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DNA Origami Folding Pathways: Chemical Quenching and Competitive Anneals

Jacob Majikes
North Carolina State University


I present a new workbench scaffold (miniM13) and two new techniques to probe the folding and formation of DNA nanostructures which can be implemented with standard equipment available to DNA nanotechnology labs. The use of this smaller scaffold allows faster iteration through design/prototype cycles, and facilitates experiments which explore diverse nanostructure designs.
The first new technique addressed in this presentation is that of competitive multishape anneals, in which one scaffold is folded simultaneously by multiple staple sets. Competitive anneals allow examination of systemic folding preferences via which sections of a structure ‘win’ over their competition and are present in the final structure. Three shapes were brought into competition and were examined with AFM, image analysis, and fluorescence spectroscopy. Their results implicate the role of conformational entropy in the annealing process, and were used to inform preliminary routing patterns and predictive phase diagrams for these systems.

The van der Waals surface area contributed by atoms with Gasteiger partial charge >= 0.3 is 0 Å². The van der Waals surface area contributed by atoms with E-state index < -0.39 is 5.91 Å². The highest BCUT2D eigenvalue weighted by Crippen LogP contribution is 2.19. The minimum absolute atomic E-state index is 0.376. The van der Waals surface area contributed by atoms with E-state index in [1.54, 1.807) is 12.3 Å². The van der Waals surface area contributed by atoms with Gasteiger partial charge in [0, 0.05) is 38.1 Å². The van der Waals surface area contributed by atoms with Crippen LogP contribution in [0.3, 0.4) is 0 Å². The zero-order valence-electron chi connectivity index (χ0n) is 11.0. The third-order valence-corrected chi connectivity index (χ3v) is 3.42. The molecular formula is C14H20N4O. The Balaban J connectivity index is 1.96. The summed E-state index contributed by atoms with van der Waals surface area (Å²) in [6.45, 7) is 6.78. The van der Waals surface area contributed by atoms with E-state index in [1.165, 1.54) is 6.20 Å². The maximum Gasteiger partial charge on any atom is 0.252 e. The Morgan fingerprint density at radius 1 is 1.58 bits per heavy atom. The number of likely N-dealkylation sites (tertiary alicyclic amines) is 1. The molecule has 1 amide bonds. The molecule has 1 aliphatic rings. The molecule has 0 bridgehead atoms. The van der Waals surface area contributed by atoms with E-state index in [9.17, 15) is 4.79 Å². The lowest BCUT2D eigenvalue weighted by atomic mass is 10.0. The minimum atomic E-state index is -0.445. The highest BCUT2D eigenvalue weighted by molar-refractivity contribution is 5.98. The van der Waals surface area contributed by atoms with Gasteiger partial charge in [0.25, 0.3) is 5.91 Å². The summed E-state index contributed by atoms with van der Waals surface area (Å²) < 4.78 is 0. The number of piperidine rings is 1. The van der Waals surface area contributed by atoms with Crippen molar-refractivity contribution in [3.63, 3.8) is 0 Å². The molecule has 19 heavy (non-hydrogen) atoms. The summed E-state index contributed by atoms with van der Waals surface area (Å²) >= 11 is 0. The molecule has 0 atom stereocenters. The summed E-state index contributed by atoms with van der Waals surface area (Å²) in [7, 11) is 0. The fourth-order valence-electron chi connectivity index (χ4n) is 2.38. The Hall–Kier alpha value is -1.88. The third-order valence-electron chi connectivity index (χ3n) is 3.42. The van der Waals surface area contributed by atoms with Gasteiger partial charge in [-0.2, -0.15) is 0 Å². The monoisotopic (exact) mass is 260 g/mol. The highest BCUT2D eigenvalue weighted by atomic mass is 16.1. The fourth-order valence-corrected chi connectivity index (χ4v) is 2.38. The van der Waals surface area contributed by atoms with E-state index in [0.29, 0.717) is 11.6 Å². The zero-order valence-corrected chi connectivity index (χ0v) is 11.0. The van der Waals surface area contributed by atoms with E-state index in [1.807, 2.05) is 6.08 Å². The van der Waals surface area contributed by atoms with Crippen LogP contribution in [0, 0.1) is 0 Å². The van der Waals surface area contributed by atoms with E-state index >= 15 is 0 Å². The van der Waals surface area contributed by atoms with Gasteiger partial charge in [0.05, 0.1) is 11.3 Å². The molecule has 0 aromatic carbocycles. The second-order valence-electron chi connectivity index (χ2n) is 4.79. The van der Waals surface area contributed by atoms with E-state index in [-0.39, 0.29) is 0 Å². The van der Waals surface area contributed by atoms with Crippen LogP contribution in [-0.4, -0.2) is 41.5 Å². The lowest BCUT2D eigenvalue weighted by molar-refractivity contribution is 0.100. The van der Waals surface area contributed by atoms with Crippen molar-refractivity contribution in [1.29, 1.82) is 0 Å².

The second technique is to “chemically freeze”, or quench, DNA nanostructure formation at different times during the folding process. Given the difficulty and limitations of techniques to probe intermediate folding states, the chemical quench presents an elegant solution for arbitrary nanostructure folding pathways. Results of chemical quenching the standard Tall Rectangle nanostructure further implicate the dominance of conformational entropy in structure formation.

Created December 2, 2016, Updated October 1, 2018